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: 1 Chapter 4 i I _,__ : I i I I : i ,l I I per week on the middle week of the period, {ahrwk), and desired number of hours of work per week on the middle week of the period, (dehrm), were selected to represent the actual and desired hours of work, respectively. I feel that, of the six, these two variables were the most analagous to each other. In addition, I feel that they were the most easily understood be cause they report the hours of work on a weekly basis, rather than a sixmonth basis. The variables were selected in an attempt to capture both actual behavior and subjective intentions. The SRI researchers acknowledge that the two aspects are not always congruent. Because of realities such as a fixed forty hour work week or temporary unemployment or national recession, it is necessary to look at work behavior in terms of both what was actual and what was desired. Hypothesis Essentially through the following hypothesis, I will test for the presence of adaptive behavior among the participants of SIME/DIME as the participants are exposed to the 3-year and the 20-year experiments. I feel that since the time span of the experiments differed so dramatically, the program structures represented different levels of security and opportunity to the participants. Therefore, the participants will adjust for these changes in security and opportunity, and we will be able to see these 7 changes through their work behavior. Throughout all levels of the continium from no security and opportunity to complete security and opportunity, I assume that individuals and families will, to best of their abilities, utilize their resources or 8 opportunities to their advantage. I hypothesize, therefore, that changes page 38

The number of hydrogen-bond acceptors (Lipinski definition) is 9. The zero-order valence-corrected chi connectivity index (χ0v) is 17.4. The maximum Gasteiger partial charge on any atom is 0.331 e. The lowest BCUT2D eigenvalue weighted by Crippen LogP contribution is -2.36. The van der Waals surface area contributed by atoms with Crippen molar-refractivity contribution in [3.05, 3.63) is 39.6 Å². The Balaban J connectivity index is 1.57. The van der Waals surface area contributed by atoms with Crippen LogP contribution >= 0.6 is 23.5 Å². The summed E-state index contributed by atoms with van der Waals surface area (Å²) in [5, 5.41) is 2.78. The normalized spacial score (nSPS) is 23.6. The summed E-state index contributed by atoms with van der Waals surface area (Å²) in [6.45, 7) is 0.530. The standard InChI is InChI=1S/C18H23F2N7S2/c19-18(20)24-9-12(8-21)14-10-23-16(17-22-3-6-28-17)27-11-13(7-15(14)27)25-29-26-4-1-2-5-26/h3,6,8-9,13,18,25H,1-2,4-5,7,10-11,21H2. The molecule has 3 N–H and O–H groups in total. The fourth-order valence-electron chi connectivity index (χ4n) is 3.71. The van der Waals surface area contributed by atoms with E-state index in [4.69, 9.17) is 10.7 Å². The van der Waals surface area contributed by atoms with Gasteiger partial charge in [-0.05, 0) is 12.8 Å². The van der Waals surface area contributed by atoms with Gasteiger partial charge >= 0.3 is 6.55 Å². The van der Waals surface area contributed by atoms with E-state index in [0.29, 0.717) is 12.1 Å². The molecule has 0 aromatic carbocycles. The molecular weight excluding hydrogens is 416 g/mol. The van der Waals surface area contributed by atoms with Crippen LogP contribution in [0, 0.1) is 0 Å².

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i i I l__ I J 1 ( I I I : I : I I ' i i i I i --! -j ( : ; I i f I -1 Chapter 4 in status such as being in the experiment versus the control group, or in the 3-year versus the 20-year experiment will each provide different opportunities in which this adaptive linkage can be seen and distinguished. The null hypothesis is: 1) There is no difference in work behavior between the 3-year experimental group and the control group. 2) There is no difference in work behavior between the 20year experimental group and the control group. 3) There is no difference in work behavior between the 3-year experimental group and the 20-year experimental group. The alternative hypothesis is: 1) There is a difference in work behavior between the 3-year experimental group and the control group. 2) There is a difference in work behavior between the 20year experimental group and the control group. 3) There is a difference in the work behavior between the 3-year experimental group and the 20-year experimental Significance Level = .05 In addition to testing the hypothesis, I will speculatively describe the relationship between the groups and, in some instances, the subgroups. The rest of this chapter is a narrative of the alternative hypothesis, my reasoning and speculations. The first part of the hypothesis focuses on the participants in the 3-year experiment and compares them with the control group. First, I assume that the 3-year experiment offers more security and, hence, possibly more opportunity than their pre-existing system does. But, because of the short length of time of this subsidy, I feel that the participants' opportunity and ability to make significant changes is limited. Therefore, since financial support is offered and there are no penalties for reducing page 39